European stock markets faltered at the end of the week Friday in the face of profit-taking and a lackluster opening on Wall Street.
The London FTSE 100 index, dragged down by telecoms and financial issues, gave up 1.34 percent to end the session at 4,257. In Paris the CAC 40 lost 1.21 percent to finish at 3,373.64, while in Frankfurt the DAX was off 0.92 percent at 3,578.7 at the end of the session.
The DJ Euro Stoxx 50 had fallen 1.04 percent by the end of the day to 2,532.99. The euro took advantage of a surge in the yen against the dollar and scored its own big gains against the greenback, trading at US$1.1342 in late-day deals against US$1.1256 in New York late on Thursday.
The market was choppy with index futures, index options and options on stocks all expiring, in what's called triple witching on Wall Street, which means more active trading as these investments must be redirected.
Trading was hesitant in the absence of fresh economic data, as Wall Street assessed the after-effects of Hurricane Isabel on the eastern seaboard.
In London, telecoms were under pressure following the sale by the Dutch government to Citigroup Global Markets of its interest in telecommunications operator KPN.
BT Group declined 1.9 percent to 181.5 while Vodafone gave up one percent to end the week at ?1.235.
Financial issues, after a strong showing earlier in the week, weakened on renewed fears about the durability of the US recovery.
Barclays was down 1.09 percent at 497.5. Lloyds TSB gave up 1.4 percent to finish at 433.
In Paris the electronics and defense group Thales fell 2.13 percent to 25.87 euros on a denial from the European defense concern EADS that it planned to acquire the group.
Automaker Renault gave up 3.58 percent to reach 56.50 euros after announcing the recall of 230,000 Laguna models for a mechanical problem.
Elsehwere in Europe, share prices fell 0.07 percent to 26,178 in Milan, 1.29 percent to 7,102.1 in Madrid, 1.06 percent to 334.82 in Amsterdam and 0.57 percent to 2,109.88 in Brussels.
The Swiss Market Index of London-quoted issues finished at 5,387.10 points, a loss of 0.65 percent.
Analysts surveyed by JCF Group in London forecast an increase of 42.3 percent in earnings per share for Stoxx 50 companies this year, compared with an 18.2 percent drop last year. Job cuts helped boost income an average 72 percent at the 35 Stoxx 50 companies that report second-quarter earnings.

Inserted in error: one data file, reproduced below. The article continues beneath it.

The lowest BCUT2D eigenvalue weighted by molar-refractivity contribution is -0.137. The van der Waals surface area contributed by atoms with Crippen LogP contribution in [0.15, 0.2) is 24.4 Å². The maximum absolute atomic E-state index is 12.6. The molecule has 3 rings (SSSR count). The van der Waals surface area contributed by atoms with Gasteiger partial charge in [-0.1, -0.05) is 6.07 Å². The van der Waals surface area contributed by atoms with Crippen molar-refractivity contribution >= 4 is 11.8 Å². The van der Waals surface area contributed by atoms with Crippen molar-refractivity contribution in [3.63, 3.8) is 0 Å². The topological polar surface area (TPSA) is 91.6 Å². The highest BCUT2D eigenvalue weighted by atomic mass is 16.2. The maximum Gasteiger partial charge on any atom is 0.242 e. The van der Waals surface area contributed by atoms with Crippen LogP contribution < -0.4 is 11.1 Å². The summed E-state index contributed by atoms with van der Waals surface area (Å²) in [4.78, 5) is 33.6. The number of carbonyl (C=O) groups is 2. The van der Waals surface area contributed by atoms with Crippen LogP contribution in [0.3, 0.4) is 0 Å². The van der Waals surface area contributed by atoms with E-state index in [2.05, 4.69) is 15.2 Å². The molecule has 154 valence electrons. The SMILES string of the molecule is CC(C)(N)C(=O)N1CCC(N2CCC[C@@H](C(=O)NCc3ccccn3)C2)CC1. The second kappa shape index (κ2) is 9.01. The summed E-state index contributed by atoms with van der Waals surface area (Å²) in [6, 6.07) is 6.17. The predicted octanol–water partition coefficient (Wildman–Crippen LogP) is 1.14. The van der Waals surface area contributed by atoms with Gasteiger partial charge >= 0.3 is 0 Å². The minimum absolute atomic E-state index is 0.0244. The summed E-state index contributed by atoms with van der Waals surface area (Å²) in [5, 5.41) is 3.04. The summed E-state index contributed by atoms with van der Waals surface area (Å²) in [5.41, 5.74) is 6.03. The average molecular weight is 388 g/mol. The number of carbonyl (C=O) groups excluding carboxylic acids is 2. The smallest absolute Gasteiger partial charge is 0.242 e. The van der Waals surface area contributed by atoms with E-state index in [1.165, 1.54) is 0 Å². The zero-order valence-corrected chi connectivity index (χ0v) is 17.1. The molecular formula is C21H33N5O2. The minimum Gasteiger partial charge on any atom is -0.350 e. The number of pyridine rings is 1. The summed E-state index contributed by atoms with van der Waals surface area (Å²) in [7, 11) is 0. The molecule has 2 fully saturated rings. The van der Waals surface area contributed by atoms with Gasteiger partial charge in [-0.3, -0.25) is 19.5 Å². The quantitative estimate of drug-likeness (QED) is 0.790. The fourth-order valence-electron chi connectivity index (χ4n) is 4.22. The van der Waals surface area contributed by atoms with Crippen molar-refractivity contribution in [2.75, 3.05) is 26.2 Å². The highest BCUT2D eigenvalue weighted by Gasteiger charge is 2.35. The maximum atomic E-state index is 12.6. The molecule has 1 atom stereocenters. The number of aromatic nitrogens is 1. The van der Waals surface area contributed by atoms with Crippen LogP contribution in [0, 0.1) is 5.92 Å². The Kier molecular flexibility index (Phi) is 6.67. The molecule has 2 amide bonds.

"We expect European economic growth will come in the wake of growth in the US," said Guillaume Joncheres, head of equities at Credit Lyonnais Asset Management, with the equivalent of US$80 billion under management. "The US and European markets rebounded at the same time, but the amplitude in Europe was less. This difference should disappear, and Europe will benefit."
Bayer AG, Germany's second-largest drugmaker, jumped 4.9 percent this week after a US court on Wednesday denied class-action status for injury claims involving its withdrawn Baycol cholesterol drug.
The US District Court in Minneapolis ruled in favor of the Leverkusen, Germany-based company, which claimed a class-action case would have been "unmanageable."
That leaves Bayer free to negotiate settlements in individual cases. The company has won only two Baycol cases that went to trial.
Energy stocks fell this week, led by BP Plc and Royal Dutch Petroleum Co, as the price of crude oil slid after a Saudi Arabian official said OPEC probably won't change production quotas next week and the IMF said oil prices will decline by more than 10 percent next year, hurting revenue for producers.